Companies Tell Feds Supply Chain Bottlenecks, Worker Retention Rate Among Inflation Issues

Companies told the Federal Reserve that supply chain bottlenecks and worker retention rates are among concerns about inflation issues, as price increases were reported in the economy.

The Federal Reserve reported the issues Wednesday. Although a survey of business conditions across the nation from the Fed's 12 regional banks found that the economy is growing at a modest-to-moderate speed and there is a positive outlook for future growth, companies were concerned when the problems would be resolved, The Associated Press reported.

"There were wide-ranging input cost increases stemming from strong demand for raw materials, logistical challenges and labor market tightness," said the Fed's report, referred to as the beige book.

The report said companies talked about "persistent difficulty in hiring and retaining employees." A number of leisure and hospitality firms are working limited hours because of staff shortages.

Businesses heard a plethora of reasons for the shortage, including no childcare, retirements, and concerns regarding COVID, according to the report.

"Nearly all districts reported robust wage growth," the Fed said. "Hiring struggles and elevated turnover rates led businesses to raise wages and offer other incentives, such as bonuses and more flexible working arrangements."

Central bank officials are scheduled to hold their final meeting of the year on Dec. 14-15. The discussion will revolve around the Fed survey, which used interviews with business contacts in the Fed's 12 regional bank districts.

Federal Reserve Chairman Jerome Powell also said the central bank is ready to pull back easy-money policies the reserve used to aid the economy over the past 20 months.

For more reporting from the Associated Press, see below.

Inflation, Supply Chain, Worker Retention, Issues
A container ship is docked at the Port of Long Beach in Long Beach in Calif., Oct. 1, 2021. Many parts of the country were hit by supply chain disruptions and labor shortages in November, the Federal Reserve reported. Jae C. Hong/AP Photo, File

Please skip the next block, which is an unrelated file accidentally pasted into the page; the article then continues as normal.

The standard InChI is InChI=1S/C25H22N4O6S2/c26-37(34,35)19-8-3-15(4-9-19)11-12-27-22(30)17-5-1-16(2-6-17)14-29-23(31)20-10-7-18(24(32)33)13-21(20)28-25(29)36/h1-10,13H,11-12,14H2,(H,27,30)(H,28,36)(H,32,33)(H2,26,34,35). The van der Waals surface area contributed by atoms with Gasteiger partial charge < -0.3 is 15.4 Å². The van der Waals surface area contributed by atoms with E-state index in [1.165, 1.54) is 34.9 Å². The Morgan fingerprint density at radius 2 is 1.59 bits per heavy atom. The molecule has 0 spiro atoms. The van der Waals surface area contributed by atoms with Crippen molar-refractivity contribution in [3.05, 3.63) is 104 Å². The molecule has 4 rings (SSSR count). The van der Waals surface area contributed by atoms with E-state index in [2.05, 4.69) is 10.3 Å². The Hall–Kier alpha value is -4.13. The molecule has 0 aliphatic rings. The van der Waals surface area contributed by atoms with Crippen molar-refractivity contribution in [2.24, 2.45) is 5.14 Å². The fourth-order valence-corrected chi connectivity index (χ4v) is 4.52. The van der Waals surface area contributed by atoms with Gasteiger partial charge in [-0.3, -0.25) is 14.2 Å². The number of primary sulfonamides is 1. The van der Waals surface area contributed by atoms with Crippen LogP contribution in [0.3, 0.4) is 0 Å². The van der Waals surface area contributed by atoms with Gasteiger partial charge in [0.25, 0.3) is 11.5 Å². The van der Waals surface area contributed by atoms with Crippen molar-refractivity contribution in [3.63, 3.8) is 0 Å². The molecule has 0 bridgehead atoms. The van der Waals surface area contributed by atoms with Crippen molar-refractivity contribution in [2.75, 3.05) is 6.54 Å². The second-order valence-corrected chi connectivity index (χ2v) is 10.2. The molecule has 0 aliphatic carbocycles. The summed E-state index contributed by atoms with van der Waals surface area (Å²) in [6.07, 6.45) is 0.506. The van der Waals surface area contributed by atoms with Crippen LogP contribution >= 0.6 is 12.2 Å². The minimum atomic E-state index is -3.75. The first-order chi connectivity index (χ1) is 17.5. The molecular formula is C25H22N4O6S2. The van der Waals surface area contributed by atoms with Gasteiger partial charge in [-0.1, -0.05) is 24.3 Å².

The Fed had been buying $120 billion in Treasury bonds and mortgage-backed securities since the spring of 2020. At its meeting last month, the central bank announced that it would start to trim those purchases, which serve to keep long-term interest rates low, by $15 billion in November and another $15 billion in December.

Powell's comments this week indicated the Fed may announce at its December meeting that it will make larger monthly reductions in the future so that the bond purchases can be totally ended earlier than the June end-date which had been expected.

That would clear the way for the Fed to begin raising its benchmark interest rate, which was reduced to a record low of 0 percent to 0.25 percent in early 2020.

Both the ending of the bond purchases and the start of interest rate hikes would be expected to raise borrowing costs for consumers and businesses as a way to slow the economy and fight inflationary pressures.

Powell made his comments as inflation has surged to a three-decade high, largely because the pandemic has limited supplies at a time when the re-opening of the economy has led to high demand.

Powell's comments this week indicated the Fed may announce at its December meeting that it will make larger monthly reductions in the future so that the bond purchases can be totally ended earlier than the June end-date which had been expected.

That would clear the way for the Fed to begin raising its benchmark interest rate, which was reduced to a record low of 0 percent to 0.25 percent in early 2020.

Both the ending of the bond purchases and the start of interest rate hikes would be expected to raise borrowing costs for consumers and businesses as a way to slow the economy and fight inflationary pressures.